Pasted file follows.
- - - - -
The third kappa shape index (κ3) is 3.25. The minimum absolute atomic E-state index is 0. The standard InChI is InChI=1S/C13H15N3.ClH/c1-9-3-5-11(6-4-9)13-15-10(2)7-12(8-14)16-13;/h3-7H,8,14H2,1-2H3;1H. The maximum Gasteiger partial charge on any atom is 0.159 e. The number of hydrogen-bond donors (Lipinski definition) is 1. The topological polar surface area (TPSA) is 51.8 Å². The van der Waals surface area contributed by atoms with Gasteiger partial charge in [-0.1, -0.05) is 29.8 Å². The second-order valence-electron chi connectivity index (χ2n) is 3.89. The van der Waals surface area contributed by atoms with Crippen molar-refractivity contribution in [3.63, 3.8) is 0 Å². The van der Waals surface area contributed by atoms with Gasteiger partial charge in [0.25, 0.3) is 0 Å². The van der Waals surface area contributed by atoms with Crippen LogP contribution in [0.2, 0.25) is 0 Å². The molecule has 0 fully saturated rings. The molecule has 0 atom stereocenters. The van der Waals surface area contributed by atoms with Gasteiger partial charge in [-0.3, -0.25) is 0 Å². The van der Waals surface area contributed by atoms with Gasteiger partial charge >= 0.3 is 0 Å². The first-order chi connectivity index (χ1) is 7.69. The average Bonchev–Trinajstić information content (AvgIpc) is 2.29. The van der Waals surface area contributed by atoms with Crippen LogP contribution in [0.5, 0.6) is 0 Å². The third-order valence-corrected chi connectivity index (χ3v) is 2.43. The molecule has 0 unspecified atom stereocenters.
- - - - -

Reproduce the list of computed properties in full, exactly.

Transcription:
The third kappa shape index (κ3) is 3.25. The minimum absolute atomic E-state index is 0. The standard InChI is InChI=1S/C13H15N3.ClH/c1-9-3-5-11(6-4-9)13-15-10(2)7-12(8-14)16-13;/h3-7H,8,14H2,1-2H3;1H. The maximum Gasteiger partial charge on any atom is 0.159 e. The number of hydrogen-bond donors (Lipinski definition) is 1. The topological polar surface area (TPSA) is 51.8 Å². The van der Waals surface area contributed by atoms with Gasteiger partial charge in [-0.1, -0.05) is 29.8 Å². The second-order valence-electron chi connectivity index (χ2n) is 3.89. The van der Waals surface area contributed by atoms with Crippen molar-refractivity contribution in [3.63, 3.8) is 0 Å². The van der Waals surface area contributed by atoms with Gasteiger partial charge in [0.25, 0.3) is 0 Å². The van der Waals surface area contributed by atoms with Crippen LogP contribution in [0.2, 0.25) is 0 Å². The molecule has 0 fully saturated rings. The molecule has 0 atom stereocenters. The van der Waals surface area contributed by atoms with Gasteiger partial charge in [-0.3, -0.25) is 0 Å². The van der Waals surface area contributed by atoms with Gasteiger partial charge >= 0.3 is 0 Å². The first-order chi connectivity index (χ1) is 7.69. The average Bonchev–Trinajstić information content (AvgIpc) is 2.29. The van der Waals surface area contributed by atoms with Crippen LogP contribution in [0.5, 0.6) is 0 Å². The third-order valence-corrected chi connectivity index (χ3v) is 2.43. The molecule has 0 unspecified atom stereocenters.